The stable isotopes of hydrogen and oxygen have a long history of use in hydrology and paleoclimatology. Two stable isotopes of hydrogen (1H and 2H) and three of oxygen (16O, 17O and 18O) occur naturally in waters and in biological and geological materials. Of these, 1H, 2H, 16O and 18O are abundant and can be easily measured by mass spectrometry.
A simple rule governs the partitioning of water isotopes in most hydrological processes: heavy isotopes occur preferentially in liquid (or solid) phases and the light isotopes in the gaseous phase. This partitioning among the phases is at the root of most applications involving water isotopes, because it leads to progressive evolution of the water isotope composition of climatological air masses as they move across the surface of the earth gaining and losing moisture. The most fundamental example of this process involves the progressive drying of an air mass that has become saturated with water over the oceans and then travels over land. Because the air mass loses the heavy isotopes (2H and 18O) faster than the light isotopes, the heavy isotope is distilled from the air mass. Thus, the ratio of the heavy to light isotopes in precipitation falling from the air mass decreases with time as more and more water is lost as precipitation.
The temporal partitioning of isotopes described above also leads to strong, predictable, spatial partitioning of the isotopes across landscapes. At the root of these patterns is a combination of the distillation process described above and meteorology. We have seen how water isotope ratios change as air masses move across the surface of the earth, and to understand how this produces spatial patterns we need only consider that climatic processes direct the movement of air masses in more or less predictable ways. The water isotope ratios of precipitation typically decline along these circulation 'pathways', producing geospatial gradients in the isotope ratio of water delivered to the Earth surface. The slope of these spatial water isotope gradients ultimately depends on the rate at which water is lost as air masses travel along pathways, which is related to a large number of climatological factors but in the end boils down to how quickly air is cooled and/or lifted along the pathway.
This concept applies to individual air masses, but can also be considered at the level of average climatic patterns that characterize seasonal or annual average moisture transport over different regions of the globe. For instance, the state of Minnesota receives moisture from a variety of sources throughout the year, including a relatively small contribution from wintertime storms sourced in the North Pacific and Hudson Bay and a larger contribution from summertime storms that deliver moisture from the Gulf of Mexico. We would expect, then, that the average isotope ratio of water falling in Minnesota would reflect this balance of moisture sources and the associated distillation characteristic of those circulation pathways. On a very general level, these patterns are stable over the course of years or decades, but on a more subtle level they are subject to variability from year to year (for instance, annual changes in the average wintertime trajectory of the jet stream over the US and Canada or the intensity of wintertime storms in California related to ENSO cycles). Thus, the long-term average geospatial distribution of precipitation water isotope ratios should reflect the average climatology of a region, and shorter-term averages may carry information about climatic patterns on shorter time scales.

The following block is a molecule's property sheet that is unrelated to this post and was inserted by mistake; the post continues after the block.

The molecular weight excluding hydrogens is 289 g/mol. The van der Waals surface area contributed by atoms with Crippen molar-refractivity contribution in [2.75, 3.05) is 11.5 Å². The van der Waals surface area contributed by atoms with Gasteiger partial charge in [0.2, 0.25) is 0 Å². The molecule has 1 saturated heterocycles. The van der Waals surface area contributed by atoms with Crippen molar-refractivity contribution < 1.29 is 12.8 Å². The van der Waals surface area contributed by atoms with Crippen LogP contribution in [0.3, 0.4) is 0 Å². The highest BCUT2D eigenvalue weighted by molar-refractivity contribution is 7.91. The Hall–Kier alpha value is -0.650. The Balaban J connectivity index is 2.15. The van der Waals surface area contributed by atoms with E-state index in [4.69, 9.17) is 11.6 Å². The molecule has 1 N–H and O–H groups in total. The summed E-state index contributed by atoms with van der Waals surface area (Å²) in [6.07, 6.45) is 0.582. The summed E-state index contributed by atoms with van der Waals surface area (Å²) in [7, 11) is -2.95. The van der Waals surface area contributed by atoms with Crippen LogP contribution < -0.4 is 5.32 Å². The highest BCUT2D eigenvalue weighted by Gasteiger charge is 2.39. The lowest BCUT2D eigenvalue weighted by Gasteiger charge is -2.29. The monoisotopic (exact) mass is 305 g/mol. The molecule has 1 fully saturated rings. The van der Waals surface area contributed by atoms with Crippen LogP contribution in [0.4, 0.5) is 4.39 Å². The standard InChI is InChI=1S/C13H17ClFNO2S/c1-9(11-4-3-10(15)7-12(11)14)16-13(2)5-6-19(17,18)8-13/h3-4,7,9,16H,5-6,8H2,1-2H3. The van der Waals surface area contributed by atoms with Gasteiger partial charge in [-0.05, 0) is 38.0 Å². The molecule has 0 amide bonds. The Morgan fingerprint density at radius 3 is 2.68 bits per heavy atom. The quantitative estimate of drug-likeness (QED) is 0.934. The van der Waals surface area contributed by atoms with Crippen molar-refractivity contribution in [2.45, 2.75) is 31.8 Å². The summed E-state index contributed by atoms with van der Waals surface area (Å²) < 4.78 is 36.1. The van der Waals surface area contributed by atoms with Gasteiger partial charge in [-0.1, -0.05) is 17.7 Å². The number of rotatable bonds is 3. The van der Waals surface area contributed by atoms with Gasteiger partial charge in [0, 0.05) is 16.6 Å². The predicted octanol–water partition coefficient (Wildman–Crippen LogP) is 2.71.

Realizing the potential for application of stable water isotope ratios in a number of scientific disciplines, the World Meteorological Organization and International Atomic Energy Agency established the Global Network for Isotopes in Precipitation (GNIP) in the early 1960s. This worldwide network of precipitation-monitoring stations persists and continues to evolve today. It has gathered stable water isotope data at a monthly time resolution at almost 400 stations, providing an incredible resource for the study of precipitation water isotope ratios in temporal, climatic, and geospatial contexts. The large database of isotope ratio measurements compiled as a part of this program provides the foundation for the work presented on this website, and we are indebted to those who have coordinated and contributed to the GNIP effort. Working with the GNIP data in a geospatial context presents a unique set of problems, however. Primary among these, the GNIP measurements are distributed very unevenly in time and in space. For instance, the data set includes very good geographic coverage over China, but almost none of the Chinese stations were operative before the 1980s. This contrasts with areas such as the United States and Africa, where data collection began much earlier, but many monitoring stations had ceased operation by the time the Chinese stations came online. This spatial and temporal unevenness is of concern when comparing data from different regions, and in various places on this site we describe attempts that we have made to minimize the impact of sampling artifacts on our analyses.